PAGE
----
Elephants for Good Luck – Elephant Symbolism
The notion that elephants bring good luck has a long history.
The elephant is a symbol of strength, power, stability and wisdom.
Elephant statues are popular worldwide. It is common superstition that an elephant carving or picture should always face the door if you want to bring good luck into the house.
It also protects the home when facing the entrance making sure only good fortune passes through.
Many business owners in Asia may have a couple of elephants by the entrance of the building. These are believed to provide stability and wisdom to the company and thereby protecting the company from ill fortunes.
Likewise two small elephant sculptures in the entrance hall of a private home will bring knowledge, longevity and success into the home.
Should the trunk be up or Down?
There are different opinions as to if the elephant trunk should be up or down. Some say if the trunk is up the elephant will shower good fortune on all who walk past it.
The most common belief is that the trunk has to be up for good luck. Some even claim that if the trunk is down it is very unlucky for the owner.
A few believe it is better if the trunk is down because this means the elephant lets good fortune flow freely and naturally on everyone’s path. This is about the same discussion as the horseshoe; should it be hanging facing up or down?
Now elephant charms are increasingly popular. They are worn by millions worldwide as a general good luck symbol.
Many believe that a bracelet made from elephant hair will bring good luck.
Elephants have been admired by humans for many centuries. They are intelligent animals. Elephants have the largest brains of all mammals. Elephants master the task of using tools. They have a suburb memory.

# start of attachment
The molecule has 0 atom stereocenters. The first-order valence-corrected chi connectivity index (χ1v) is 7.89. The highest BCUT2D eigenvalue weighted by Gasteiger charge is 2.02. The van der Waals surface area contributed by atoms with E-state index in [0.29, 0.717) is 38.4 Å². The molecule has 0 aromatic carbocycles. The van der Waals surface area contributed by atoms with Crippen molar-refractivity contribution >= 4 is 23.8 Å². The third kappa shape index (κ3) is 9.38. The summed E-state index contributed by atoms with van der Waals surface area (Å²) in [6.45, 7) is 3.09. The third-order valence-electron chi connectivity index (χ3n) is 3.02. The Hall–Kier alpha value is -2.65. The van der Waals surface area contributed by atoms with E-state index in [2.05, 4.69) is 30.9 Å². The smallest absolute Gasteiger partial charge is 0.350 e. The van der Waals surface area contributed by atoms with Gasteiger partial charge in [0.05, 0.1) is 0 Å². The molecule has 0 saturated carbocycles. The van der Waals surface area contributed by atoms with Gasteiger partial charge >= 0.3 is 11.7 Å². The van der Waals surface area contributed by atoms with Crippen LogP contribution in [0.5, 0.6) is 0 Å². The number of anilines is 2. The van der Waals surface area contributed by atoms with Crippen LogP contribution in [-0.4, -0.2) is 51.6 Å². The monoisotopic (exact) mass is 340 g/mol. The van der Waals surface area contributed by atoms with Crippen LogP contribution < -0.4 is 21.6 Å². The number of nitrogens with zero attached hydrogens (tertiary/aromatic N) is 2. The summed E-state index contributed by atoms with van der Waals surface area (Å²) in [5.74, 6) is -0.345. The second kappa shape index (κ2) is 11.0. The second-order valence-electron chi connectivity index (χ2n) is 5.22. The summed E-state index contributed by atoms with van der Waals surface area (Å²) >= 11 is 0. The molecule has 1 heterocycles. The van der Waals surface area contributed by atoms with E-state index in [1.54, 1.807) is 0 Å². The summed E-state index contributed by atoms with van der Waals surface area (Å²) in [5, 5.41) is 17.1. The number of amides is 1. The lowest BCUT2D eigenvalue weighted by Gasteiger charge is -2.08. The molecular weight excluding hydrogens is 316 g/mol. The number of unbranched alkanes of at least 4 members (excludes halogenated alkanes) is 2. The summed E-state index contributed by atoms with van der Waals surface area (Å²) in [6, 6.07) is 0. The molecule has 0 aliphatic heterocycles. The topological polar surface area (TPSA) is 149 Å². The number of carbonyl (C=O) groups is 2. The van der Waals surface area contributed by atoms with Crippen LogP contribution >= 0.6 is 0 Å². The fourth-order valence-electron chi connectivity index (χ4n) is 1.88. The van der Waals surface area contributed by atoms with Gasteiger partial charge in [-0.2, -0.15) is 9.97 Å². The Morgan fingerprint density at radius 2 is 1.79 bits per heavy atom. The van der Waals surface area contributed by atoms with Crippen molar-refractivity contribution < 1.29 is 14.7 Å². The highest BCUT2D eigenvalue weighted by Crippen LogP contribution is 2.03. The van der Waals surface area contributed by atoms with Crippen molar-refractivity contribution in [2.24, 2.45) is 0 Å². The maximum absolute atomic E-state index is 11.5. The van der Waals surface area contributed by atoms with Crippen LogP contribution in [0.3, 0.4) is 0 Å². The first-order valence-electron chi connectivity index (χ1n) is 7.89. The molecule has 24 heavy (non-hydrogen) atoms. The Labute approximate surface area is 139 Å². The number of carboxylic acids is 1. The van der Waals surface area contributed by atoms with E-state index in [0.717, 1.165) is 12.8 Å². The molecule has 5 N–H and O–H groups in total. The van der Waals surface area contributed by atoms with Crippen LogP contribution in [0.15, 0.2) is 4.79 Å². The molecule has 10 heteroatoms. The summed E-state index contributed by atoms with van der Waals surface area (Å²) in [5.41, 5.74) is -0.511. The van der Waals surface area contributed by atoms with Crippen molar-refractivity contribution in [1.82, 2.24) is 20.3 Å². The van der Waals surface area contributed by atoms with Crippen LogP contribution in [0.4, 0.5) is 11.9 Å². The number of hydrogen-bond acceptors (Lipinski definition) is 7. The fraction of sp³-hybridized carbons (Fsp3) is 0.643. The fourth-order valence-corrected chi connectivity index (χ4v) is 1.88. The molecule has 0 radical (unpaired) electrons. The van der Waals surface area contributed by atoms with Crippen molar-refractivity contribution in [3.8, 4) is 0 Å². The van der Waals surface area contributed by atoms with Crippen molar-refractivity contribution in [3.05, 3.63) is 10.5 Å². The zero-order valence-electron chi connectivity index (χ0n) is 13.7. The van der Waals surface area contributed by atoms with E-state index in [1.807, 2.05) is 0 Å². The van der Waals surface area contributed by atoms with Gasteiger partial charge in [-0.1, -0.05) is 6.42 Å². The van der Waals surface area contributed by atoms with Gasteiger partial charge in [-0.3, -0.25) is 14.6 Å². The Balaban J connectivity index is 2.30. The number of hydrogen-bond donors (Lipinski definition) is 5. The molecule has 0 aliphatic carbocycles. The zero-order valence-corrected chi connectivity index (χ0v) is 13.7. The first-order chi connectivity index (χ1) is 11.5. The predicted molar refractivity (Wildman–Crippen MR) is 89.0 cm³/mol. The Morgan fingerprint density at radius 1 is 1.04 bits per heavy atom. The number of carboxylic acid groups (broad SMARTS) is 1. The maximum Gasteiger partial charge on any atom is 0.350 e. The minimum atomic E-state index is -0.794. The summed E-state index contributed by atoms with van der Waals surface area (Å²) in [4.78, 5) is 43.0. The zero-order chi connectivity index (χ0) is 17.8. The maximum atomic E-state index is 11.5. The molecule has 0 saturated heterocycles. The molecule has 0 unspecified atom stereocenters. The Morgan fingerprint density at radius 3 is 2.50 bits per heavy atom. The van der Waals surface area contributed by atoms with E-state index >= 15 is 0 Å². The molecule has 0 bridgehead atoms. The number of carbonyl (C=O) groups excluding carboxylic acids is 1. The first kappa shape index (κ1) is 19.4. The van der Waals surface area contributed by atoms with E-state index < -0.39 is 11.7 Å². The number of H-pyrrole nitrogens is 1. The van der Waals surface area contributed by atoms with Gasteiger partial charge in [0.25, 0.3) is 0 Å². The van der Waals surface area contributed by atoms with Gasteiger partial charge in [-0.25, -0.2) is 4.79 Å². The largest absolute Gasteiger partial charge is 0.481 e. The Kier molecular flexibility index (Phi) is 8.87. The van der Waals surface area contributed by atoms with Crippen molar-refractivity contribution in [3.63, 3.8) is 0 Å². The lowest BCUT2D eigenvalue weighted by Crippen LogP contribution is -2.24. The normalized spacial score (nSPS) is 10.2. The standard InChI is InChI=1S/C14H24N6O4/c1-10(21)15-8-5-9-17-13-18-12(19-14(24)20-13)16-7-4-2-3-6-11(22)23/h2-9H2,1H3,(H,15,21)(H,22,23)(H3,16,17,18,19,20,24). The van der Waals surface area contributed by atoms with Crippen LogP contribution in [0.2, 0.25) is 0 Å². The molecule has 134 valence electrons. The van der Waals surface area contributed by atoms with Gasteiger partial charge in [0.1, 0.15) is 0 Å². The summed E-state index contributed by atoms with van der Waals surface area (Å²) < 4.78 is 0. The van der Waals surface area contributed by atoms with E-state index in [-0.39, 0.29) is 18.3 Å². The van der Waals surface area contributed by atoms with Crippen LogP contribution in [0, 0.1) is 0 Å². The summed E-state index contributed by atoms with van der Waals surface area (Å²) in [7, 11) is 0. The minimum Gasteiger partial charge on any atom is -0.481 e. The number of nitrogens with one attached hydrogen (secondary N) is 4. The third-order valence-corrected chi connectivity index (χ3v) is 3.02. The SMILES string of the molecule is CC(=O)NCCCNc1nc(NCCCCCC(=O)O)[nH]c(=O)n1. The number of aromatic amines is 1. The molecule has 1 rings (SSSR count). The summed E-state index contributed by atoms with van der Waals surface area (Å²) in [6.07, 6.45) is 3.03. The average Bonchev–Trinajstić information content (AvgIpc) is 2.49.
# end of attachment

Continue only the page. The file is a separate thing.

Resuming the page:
Aristotle, the ancient Greek philosopher claimed that the elephant surpassed all other animals in wisdom. Elephants are capable of showing great compassions and expressing grief.
In Hinduism we find sacred elephants. Elephants are the animals of some powerful gods. Of course the most well-known is the Hindu god with the elephant head named Ganesh.
Indra is a powerful god in Hinduism. He is the god that controls lightning and thunder. Indra is god of the rain and guardian of the East. He carries the vajra, which is a thunderbolt scepter.
Indra is the patron god of warriors. He is the leader of the gods of the heaven called the Devas.
Indra resides in Svarga, a place in the clouds surrounding Mount Meru. Mount Meru is a golden mountain in Hindu mythology where all the most important deities have their own celestial Kingdoms.
Devotees join them while they wait for their next reincarnation.
Airavata is the name of the sacred white elephant belonging to Indra. Airavata is the king of elephants.
This elephant guards the entrance of Svarga where Indra lives. Elephants are associated with rain and water.
Airavata is often just called “The elephant of the clouds”. It is Airavata who controls the rain clouds. Airavata is married to an elephant called Abharamu.
Erawan – The Three Headed Elephant of Thailand
In Thailand Airavata elephant is called Erawan.
Erawan is most often shown as an elephant with three heads and therefor called “The three-headed elephant”.
Erawan was the main feature on the flag of Laos from 1952 – 1975.
In Bangkok, Thailand people of all parts of society visit the open air Erawan Shrine to ask for good luck.
This place is busy day and night. This shrine is dedicated to the four-faced Brahma God named Than Tao Mahaprom. The four faces symbolize his four great virtues: kindness, mercy, sympathy and fairness.
Students come asking to pass their exams, business people come asking for success in their line of work, people asking for something they long for. You name it; this is the “go to” place to seek good fortune in their lives.
If you like, you can pay a dancer to dance as you ask for what you wish. This may strengthen a positive outcome.
If a request is granted, the person will naturally show gratitude. They will return to the Erawan Shrine offering a wooden elephant, flowers or food.